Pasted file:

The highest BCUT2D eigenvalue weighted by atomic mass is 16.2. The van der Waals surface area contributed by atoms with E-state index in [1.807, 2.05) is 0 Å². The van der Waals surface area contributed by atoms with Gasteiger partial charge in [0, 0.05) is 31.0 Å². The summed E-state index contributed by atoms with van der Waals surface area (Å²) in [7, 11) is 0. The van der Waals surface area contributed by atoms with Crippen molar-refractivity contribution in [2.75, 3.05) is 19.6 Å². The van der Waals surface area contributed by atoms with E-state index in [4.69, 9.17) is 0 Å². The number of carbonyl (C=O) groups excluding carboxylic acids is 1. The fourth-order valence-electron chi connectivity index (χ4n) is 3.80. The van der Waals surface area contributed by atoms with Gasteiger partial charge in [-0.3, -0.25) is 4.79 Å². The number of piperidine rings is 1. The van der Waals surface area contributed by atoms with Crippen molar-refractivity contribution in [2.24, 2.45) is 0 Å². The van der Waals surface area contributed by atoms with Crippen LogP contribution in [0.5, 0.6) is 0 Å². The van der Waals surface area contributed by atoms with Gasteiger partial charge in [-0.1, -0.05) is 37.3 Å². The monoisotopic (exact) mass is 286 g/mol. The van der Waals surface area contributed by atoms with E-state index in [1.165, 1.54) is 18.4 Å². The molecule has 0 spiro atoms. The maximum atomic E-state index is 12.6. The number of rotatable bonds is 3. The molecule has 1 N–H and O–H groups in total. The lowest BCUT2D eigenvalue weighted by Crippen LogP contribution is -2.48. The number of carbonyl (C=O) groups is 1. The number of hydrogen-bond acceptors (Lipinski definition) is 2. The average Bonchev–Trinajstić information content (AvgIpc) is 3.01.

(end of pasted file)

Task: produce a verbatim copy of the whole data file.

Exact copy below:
The highest BCUT2D eigenvalue weighted by atomic mass is 16.2. The van der Waals surface area contributed by atoms with E-state index in [1.807, 2.05) is 0 Å². The van der Waals surface area contributed by atoms with Gasteiger partial charge in [0, 0.05) is 31.0 Å². The summed E-state index contributed by atoms with van der Waals surface area (Å²) in [7, 11) is 0. The van der Waals surface area contributed by atoms with Crippen molar-refractivity contribution in [2.75, 3.05) is 19.6 Å². The van der Waals surface area contributed by atoms with E-state index in [4.69, 9.17) is 0 Å². The number of carbonyl (C=O) groups excluding carboxylic acids is 1. The fourth-order valence-electron chi connectivity index (χ4n) is 3.80. The van der Waals surface area contributed by atoms with Gasteiger partial charge in [-0.3, -0.25) is 4.79 Å². The number of piperidine rings is 1. The van der Waals surface area contributed by atoms with Crippen molar-refractivity contribution in [2.24, 2.45) is 0 Å². The van der Waals surface area contributed by atoms with Crippen LogP contribution in [0.5, 0.6) is 0 Å². The van der Waals surface area contributed by atoms with Gasteiger partial charge in [-0.1, -0.05) is 37.3 Å². The monoisotopic (exact) mass is 286 g/mol. The van der Waals surface area contributed by atoms with E-state index in [1.165, 1.54) is 18.4 Å². The molecule has 0 spiro atoms. The maximum atomic E-state index is 12.6. The number of rotatable bonds is 3. The molecule has 1 N–H and O–H groups in total. The lowest BCUT2D eigenvalue weighted by Crippen LogP contribution is -2.48. The number of carbonyl (C=O) groups is 1. The number of hydrogen-bond acceptors (Lipinski definition) is 2. The average Bonchev–Trinajstić information content (AvgIpc) is 3.01.